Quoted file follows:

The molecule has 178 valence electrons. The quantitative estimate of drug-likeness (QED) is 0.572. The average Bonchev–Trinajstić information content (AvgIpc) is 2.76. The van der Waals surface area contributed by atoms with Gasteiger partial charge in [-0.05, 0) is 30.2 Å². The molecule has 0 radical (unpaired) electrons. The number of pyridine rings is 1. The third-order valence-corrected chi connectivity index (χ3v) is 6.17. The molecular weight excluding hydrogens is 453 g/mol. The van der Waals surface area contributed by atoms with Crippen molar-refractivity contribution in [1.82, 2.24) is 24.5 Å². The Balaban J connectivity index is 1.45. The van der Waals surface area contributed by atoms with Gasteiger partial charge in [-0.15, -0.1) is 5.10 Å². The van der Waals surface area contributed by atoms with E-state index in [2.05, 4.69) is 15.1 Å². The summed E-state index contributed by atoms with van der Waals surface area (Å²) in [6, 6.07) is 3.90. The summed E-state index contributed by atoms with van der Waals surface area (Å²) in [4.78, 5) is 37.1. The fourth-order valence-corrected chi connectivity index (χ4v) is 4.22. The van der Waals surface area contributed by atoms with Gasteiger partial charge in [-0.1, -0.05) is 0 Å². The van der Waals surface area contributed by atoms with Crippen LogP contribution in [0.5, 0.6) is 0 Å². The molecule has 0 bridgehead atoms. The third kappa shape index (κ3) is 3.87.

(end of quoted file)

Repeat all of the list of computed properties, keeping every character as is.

The molecule has 178 valence electrons. The quantitative estimate of drug-likeness (QED) is 0.572. The average Bonchev–Trinajstić information content (AvgIpc) is 2.76. The van der Waals surface area contributed by atoms with Gasteiger partial charge in [-0.05, 0) is 30.2 Å². The molecule has 0 radical (unpaired) electrons. The number of pyridine rings is 1. The third-order valence-corrected chi connectivity index (χ3v) is 6.17. The molecular weight excluding hydrogens is 453 g/mol. The van der Waals surface area contributed by atoms with Crippen molar-refractivity contribution in [1.82, 2.24) is 24.5 Å². The Balaban J connectivity index is 1.45. The van der Waals surface area contributed by atoms with Gasteiger partial charge in [-0.15, -0.1) is 5.10 Å². The van der Waals surface area contributed by atoms with E-state index in [2.05, 4.69) is 15.1 Å². The summed E-state index contributed by atoms with van der Waals surface area (Å²) in [6, 6.07) is 3.90. The summed E-state index contributed by atoms with van der Waals surface area (Å²) in [4.78, 5) is 37.1. The fourth-order valence-corrected chi connectivity index (χ4v) is 4.22. The van der Waals surface area contributed by atoms with Gasteiger partial charge in [-0.1, -0.05) is 0 Å². The van der Waals surface area contributed by atoms with Crippen LogP contribution in [0.5, 0.6) is 0 Å². The molecule has 0 bridgehead atoms. The third kappa shape index (κ3) is 3.87.